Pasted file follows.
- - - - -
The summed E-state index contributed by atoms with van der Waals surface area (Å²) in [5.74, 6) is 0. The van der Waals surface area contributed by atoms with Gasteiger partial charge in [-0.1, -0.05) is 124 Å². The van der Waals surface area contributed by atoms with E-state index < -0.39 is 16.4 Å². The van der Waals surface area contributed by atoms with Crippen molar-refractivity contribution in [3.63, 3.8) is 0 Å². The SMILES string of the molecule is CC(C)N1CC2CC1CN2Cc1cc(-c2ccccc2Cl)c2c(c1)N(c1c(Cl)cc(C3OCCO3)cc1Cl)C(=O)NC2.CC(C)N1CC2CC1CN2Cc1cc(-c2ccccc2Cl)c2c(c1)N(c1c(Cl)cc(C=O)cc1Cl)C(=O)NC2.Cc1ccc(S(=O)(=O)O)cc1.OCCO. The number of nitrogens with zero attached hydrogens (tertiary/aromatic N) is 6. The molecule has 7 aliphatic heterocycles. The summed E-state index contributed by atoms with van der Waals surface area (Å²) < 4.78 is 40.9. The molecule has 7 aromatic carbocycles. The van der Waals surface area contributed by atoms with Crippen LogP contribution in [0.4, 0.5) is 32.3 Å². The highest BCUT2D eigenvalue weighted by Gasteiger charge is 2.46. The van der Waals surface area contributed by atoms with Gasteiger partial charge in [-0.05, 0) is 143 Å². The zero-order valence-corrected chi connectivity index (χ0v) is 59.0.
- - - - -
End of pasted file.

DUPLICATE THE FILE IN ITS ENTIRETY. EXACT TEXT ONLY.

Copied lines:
The summed E-state index contributed by atoms with van der Waals surface area (Å²) in [5.74, 6) is 0. The van der Waals surface area contributed by atoms with Gasteiger partial charge in [-0.1, -0.05) is 124 Å². The van der Waals surface area contributed by atoms with E-state index < -0.39 is 16.4 Å². The van der Waals surface area contributed by atoms with Crippen molar-refractivity contribution in [3.63, 3.8) is 0 Å². The SMILES string of the molecule is CC(C)N1CC2CC1CN2Cc1cc(-c2ccccc2Cl)c2c(c1)N(c1c(Cl)cc(C3OCCO3)cc1Cl)C(=O)NC2.CC(C)N1CC2CC1CN2Cc1cc(-c2ccccc2Cl)c2c(c1)N(c1c(Cl)cc(C=O)cc1Cl)C(=O)NC2.Cc1ccc(S(=O)(=O)O)cc1.OCCO. The number of nitrogens with zero attached hydrogens (tertiary/aromatic N) is 6. The molecule has 7 aliphatic heterocycles. The summed E-state index contributed by atoms with van der Waals surface area (Å²) < 4.78 is 40.9. The molecule has 7 aromatic carbocycles. The van der Waals surface area contributed by atoms with Crippen LogP contribution in [0.4, 0.5) is 32.3 Å². The highest BCUT2D eigenvalue weighted by Gasteiger charge is 2.46. The van der Waals surface area contributed by atoms with Gasteiger partial charge in [-0.05, 0) is 143 Å². The zero-order valence-corrected chi connectivity index (χ0v) is 59.0.